Endometriosis affects one in every ten women in the United States. It happens when endometrium-like tissue develops outside the uterus in the ovaries, abdomen, and bowel. These endometriosis lesions swell and bleed, resulting in discomfort and other symptoms. Endometriosis Jackson Heights is classified into three types based on where it occurs:
- A superficial peritoneal lesion: This is the most prevalent type of endometriosis. You will have lesions on your peritoneum, a thin layer that lines your pelvic cavity.
- Endometrioma (ovarian lesion): These black, fluid-filled cysts, often known as chocolate cysts, originate deep within your ovaries. Also, they do not respond well to therapy and can harm healthy tissue.
- Deeply infiltrating endometriosis: This type develops beneath your peritoneum and can affect organs around your uterus, such as your intestines or bladder.
How to diagnose endometriosis
Your clinician can identify endometriosis based on your symptoms. They can conduct tests such as:
- Pelvic examination: Your specialist can feel cysts or scars behind your uterus.
- Detailed history: Your clinician will note your indicators and personal or family history of endometriosis. A general health assessment can also be done to determine if there are any other symptoms of a long-term disorder.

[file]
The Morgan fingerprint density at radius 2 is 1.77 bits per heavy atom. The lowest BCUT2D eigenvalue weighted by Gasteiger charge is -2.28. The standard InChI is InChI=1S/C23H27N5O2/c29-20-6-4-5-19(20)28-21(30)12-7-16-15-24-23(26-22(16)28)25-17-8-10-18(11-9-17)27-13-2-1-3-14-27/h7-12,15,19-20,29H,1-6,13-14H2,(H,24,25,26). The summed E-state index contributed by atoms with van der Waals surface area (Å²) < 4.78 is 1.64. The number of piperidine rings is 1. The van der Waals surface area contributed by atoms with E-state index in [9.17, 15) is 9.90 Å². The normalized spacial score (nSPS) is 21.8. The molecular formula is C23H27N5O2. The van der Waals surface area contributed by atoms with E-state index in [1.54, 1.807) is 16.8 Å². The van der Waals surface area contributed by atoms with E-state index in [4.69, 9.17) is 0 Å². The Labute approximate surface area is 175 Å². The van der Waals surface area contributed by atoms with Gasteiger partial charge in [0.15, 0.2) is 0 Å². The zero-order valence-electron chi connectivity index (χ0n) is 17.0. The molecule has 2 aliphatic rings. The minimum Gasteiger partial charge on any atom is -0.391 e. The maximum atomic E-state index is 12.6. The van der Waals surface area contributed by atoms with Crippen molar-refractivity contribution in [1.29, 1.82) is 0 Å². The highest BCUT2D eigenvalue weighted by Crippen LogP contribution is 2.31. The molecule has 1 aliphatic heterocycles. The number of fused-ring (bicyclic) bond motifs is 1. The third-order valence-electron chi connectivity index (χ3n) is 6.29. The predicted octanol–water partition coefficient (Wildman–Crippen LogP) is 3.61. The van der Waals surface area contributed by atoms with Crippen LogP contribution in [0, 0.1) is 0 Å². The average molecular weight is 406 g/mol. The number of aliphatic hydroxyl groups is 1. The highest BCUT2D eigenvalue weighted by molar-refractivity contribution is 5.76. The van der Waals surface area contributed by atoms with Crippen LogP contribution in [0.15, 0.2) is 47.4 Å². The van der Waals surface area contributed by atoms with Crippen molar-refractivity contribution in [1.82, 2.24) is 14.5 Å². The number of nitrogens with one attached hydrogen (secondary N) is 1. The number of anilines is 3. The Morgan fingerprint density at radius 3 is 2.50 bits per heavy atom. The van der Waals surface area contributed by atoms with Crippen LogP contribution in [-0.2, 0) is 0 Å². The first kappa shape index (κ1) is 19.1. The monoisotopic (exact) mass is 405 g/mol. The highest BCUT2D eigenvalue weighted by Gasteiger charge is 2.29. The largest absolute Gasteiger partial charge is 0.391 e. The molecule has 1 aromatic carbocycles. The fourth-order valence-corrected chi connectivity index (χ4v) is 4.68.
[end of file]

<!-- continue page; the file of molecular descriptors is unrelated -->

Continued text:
- Imaging tests: An ultrasound, a CT scan, or an MRI can provide detailed pictures of your organs.
- Laparoscopy: The doctor makes a small incision in the abdomen and inserts a thin tube with a camera on the end. They can observe where and how big the lesions are. This is typically the only method to be certain that you have endometriosis.
- Biopsy: Your doctor takes a tissue sample, usually during a laparoscopy, and a specialist examines it under a microscope to confirm the diagnosis.
What happens if endometriosis is left untreated?
Endometrial-like tissue outside the uterus can form cysts, adhesions, and scar tissue over time. This can result in long-term (chronic) pain, particularly during menstruation. Many women who have endometriosis can have difficulty getting pregnant. This issue can occasionally be addressed by treatment. Menopause symptoms can improve as you age and go through menopause. This is due to the hormonal changes that occur in your body throughout menopause.
How to prevent endometriosis
Endometriosis is an idiopathic disease, which means there is no known cause. There are no particular methods for preventing endometriosis. But, being aware of the signs and if you are at an increased risk can help you determine whether to consult a doctor. Among the things that can lower your risk of endometriosis are:
- Becoming pregnant.
- Maintaining a healthy weight.
Endometriosis can cause long-term (chronic) discomfort, heavy periods, and difficulty becoming pregnant. Working with your healthcare practitioner can help you manage these symptoms. See your provider if you detect any endometriosis symptoms or are experiencing unusual or painful periods.
There are therapy options available to assist you in enhancing your everyday life and managing your endometriosis over time. Call Raveco Medical to schedule your consultation today to determine which endometriosis therapies suit you.